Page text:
'Dark Knight' Marks Latest Battle Of Comic Titans

Batman returns to the big screen Friday with the release of The Dark Knight. It's the latest in a spate of recent movies about superheroes. It's also the latest round in the contest between two giants of the comic book industry: DC and Marvel.

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DEBORAH AMOS, host:

On Friday, Batman returns…

(Soundbite of swooshing sound)

AMOS: …again. "The Dark Knight" once again stars Christian Bale as the caped crusader, along with the late Heath Ledger as The Joker.

(Soundbite of movie, "The Dark Knight")

Mr. HEATH LEDGER (Actor): (as The Joker) Good evening ladies and gentlemen.

(Soundbite of music)

(Soundbite of laughter)

Mr. LEDGER: (as The Joker) We are tonight's entertainment.

AMOS: Commentator John Ridley says this new Batman film marks the latest round in another epic battle between two comic book titans.

JOHN RIDLEY: There are two kinds of people in the world. I'm not talking Mac people or PC people or even red-staters, blue-staters. Whether you know it or not, in this life, you are either a D.C. Comics person or a Marvel Comics person.

D.C. Comics are the publishers of the mythic icons of super-dom: Batman, Wonder Woman, Superman. It's for people who like their heroes majestic and inspiring. And for folks who like their heroes all angsty and barely able to get off the analyst's couch to save a cat from a tree, there's Marvel Comics, home to heroes like Spiderman and The Hulk.

Arguments about which is the better superhero universe are heated at comic book shops, but in filmed entertainment, historically, one publisher was the clear victor.

(Soundbite of movie, "Superman: The Movie")

(Soundbite of music)

Mr. CHRISTOPHER REEVE (Actor): (as Superman) Gentlemen, this man needs help.

RIDLEY: Until the mid-'90s, the multiplex was the domain of D.C. Comics. And my far-from-humble opinion, 1978's "Superman" is still the comic book adaptation by which others are measured.

(Soundbite of film, "Superman: The Movie")

(Soundbite of music)

Mr. REEVE: (as Superman) Well, I certainly hope this little incident hasn't put you off flying, Miss. Statistically speaking, of course, it's still the safest way to travel.

Ms. MARGOT KIDDER (Actor): (as Lois Lane) Right.

RIDLEY: Marvel Comics, on the other hand, could barely stay solvent, let alone get movies made. The company was mercilessly transferred from one owner to the next like last month's non-mylar bag issue. But like any good story, there's a plot twist.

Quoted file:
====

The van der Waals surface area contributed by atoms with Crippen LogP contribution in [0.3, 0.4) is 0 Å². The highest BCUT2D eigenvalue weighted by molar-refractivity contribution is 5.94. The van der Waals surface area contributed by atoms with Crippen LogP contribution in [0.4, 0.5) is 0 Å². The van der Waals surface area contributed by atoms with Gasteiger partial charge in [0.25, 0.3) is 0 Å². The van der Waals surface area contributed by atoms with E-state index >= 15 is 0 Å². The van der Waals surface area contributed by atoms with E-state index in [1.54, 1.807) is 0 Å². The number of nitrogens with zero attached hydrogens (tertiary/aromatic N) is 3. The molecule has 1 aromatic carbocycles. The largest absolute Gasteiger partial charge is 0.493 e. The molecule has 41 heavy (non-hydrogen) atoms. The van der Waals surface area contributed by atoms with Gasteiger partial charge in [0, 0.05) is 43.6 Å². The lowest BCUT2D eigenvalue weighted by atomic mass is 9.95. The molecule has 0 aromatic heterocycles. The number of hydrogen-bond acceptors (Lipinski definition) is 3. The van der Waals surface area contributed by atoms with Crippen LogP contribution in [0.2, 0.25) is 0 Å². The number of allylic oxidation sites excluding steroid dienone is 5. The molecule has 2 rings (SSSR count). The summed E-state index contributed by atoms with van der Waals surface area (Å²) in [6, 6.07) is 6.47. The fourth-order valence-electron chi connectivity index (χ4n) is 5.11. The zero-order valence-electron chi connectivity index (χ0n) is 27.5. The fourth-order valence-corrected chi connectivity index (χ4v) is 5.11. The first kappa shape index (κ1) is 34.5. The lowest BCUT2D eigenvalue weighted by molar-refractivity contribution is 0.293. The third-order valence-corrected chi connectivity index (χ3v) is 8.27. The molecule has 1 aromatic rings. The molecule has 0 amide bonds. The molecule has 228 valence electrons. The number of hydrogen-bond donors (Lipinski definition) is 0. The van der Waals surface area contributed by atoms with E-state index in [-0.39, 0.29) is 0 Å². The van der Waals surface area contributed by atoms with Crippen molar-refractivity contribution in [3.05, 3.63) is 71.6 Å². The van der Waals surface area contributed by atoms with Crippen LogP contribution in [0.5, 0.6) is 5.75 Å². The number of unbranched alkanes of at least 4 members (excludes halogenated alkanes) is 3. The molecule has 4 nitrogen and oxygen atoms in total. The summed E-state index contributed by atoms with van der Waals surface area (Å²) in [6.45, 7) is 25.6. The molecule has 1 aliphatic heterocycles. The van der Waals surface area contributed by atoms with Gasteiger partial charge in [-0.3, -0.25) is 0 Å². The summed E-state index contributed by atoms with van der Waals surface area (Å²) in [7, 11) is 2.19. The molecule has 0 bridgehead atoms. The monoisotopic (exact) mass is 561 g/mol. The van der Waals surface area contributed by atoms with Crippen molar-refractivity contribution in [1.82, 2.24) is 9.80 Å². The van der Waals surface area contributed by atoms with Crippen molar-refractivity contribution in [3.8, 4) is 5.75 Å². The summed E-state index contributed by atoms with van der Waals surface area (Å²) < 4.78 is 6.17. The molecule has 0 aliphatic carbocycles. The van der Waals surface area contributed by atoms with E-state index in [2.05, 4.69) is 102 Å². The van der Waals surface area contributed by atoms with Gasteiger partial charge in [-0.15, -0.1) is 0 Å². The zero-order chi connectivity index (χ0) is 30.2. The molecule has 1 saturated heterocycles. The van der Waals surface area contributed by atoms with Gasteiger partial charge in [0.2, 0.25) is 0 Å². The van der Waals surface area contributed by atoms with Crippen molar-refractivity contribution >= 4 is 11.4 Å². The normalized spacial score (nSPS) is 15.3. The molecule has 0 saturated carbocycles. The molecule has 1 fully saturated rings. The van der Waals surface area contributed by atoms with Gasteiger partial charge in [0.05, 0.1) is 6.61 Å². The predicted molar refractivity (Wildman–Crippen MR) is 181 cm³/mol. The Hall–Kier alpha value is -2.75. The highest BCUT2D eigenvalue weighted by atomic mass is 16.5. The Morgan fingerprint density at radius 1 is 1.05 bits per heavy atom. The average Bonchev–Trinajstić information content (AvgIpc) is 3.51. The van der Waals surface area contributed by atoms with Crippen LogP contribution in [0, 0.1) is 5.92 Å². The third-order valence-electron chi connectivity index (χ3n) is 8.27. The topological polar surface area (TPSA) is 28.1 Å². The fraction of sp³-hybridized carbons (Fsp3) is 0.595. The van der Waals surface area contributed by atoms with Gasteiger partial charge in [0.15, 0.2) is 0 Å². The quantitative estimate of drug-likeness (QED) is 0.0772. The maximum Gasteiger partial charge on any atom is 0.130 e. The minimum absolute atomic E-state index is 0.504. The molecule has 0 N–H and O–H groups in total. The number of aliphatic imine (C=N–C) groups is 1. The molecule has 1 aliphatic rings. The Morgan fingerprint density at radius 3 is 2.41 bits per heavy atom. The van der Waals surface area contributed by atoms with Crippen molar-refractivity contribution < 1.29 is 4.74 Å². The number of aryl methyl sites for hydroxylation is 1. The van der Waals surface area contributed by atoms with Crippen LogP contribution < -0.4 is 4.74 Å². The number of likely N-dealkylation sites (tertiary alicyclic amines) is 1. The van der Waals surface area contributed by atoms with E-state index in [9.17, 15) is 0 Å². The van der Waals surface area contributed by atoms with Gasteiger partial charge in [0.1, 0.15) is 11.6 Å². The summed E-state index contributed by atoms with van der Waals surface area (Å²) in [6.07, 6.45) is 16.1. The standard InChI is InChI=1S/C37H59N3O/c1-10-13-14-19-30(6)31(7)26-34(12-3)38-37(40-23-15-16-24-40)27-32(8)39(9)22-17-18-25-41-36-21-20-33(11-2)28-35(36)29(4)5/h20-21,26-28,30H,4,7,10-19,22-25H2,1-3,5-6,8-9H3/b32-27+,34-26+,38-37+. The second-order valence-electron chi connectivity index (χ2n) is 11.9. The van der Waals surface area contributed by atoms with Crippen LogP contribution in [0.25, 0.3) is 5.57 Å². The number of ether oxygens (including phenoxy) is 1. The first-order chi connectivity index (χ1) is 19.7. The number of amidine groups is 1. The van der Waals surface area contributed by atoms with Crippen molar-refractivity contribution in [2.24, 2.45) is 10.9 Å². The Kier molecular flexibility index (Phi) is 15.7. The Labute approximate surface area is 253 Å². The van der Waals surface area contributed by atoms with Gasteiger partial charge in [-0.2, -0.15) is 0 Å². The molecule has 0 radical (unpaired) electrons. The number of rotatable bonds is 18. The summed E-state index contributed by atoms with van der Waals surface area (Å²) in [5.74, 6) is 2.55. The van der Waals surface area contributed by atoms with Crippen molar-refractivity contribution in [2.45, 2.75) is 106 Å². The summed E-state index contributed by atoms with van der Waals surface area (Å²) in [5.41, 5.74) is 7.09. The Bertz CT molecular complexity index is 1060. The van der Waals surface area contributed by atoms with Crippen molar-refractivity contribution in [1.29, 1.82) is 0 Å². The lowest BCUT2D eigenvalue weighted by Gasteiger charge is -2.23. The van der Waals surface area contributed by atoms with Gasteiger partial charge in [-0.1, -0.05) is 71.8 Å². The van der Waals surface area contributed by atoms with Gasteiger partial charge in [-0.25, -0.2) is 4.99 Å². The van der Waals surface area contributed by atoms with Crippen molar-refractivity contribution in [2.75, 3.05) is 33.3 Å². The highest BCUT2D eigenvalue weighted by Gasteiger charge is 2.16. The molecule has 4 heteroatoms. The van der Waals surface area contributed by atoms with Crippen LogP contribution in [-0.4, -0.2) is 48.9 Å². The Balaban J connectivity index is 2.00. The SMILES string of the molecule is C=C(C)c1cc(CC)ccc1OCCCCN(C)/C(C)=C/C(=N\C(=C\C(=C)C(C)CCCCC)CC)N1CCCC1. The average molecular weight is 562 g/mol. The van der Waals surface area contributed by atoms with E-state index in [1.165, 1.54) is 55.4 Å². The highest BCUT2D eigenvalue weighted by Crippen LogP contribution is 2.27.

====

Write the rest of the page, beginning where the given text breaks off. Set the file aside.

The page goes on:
On the D.C. side, the once-mighty Superman franchise petered out, and the Batman franchise evolved into camp like the 1960's television series. Meanwhile, with gamma strength, Marvel got its financial house together and built up its brand.

Over the last eight years, films based on Marvel characters have raked in an average of $400 million at the box office.

(Soundbite of movie, "Spiderman")

Ms. KIRSTEN DUNST (Actor): (as Mary Jane Watson) I'm worried about you.

Mr. TOBEY MAGUIRE (Actor): (as Peter Parker) I don't need your help.

Ms. DUNST: (as Mary Jane) Everybody needs help sometimes, Peter - even Spiderman.

RIDLEY: But the Marvel universe also lends itself to modern storytelling. D.C. comics are set in make-believe cities like Metropolis and Gotham. The Marvel heroes reside in alt-versions of New York and Los Angeles. They have personality issues set against real-world stories.

Iron Man is a weapons technology billionaire who has to deal with his own guilt over bloodshed in Afghanistan.

(Soundbite of movie, "Iron Man")

(Soundbite of music)

Mr. ROBERT DOWNEY, JR. (Actor): (as Tony Stark) They say the best weapon is one you never have to fire. I prefer the weapon you only need to fire once.

RIDLEY: That mix of fantasy and reality seems to resonate more with audiences in our post-9/11, post-Iraq-invasion world. "Iron Man" is currently the summer's highest grossing movie.

(Soundbite of explosion)

RIDLEY: But for all you non-true-believers out there, D.C. is hardly down for the count.

Following the successful reboot of the Batman franchise, the eagerly anticipated "Dark Knight" hits theaters Friday. Can the caped crusader single-handedly rescue the D.C. universe and return it to its glory days? To quote the comics: to be continued.

AMOS: Screenwriter John Ridley. And full disclosure here, he occasionally writes for an imprint of D.C. Comics called WildStorm. Ridley's blog, "Visible Man," is at npr.org/visibleman. This is MORNING EDITION from NPR News. I'm Deborah Amos.

STEVE INSKEEP, host:

And I'm Steve Inskeep.

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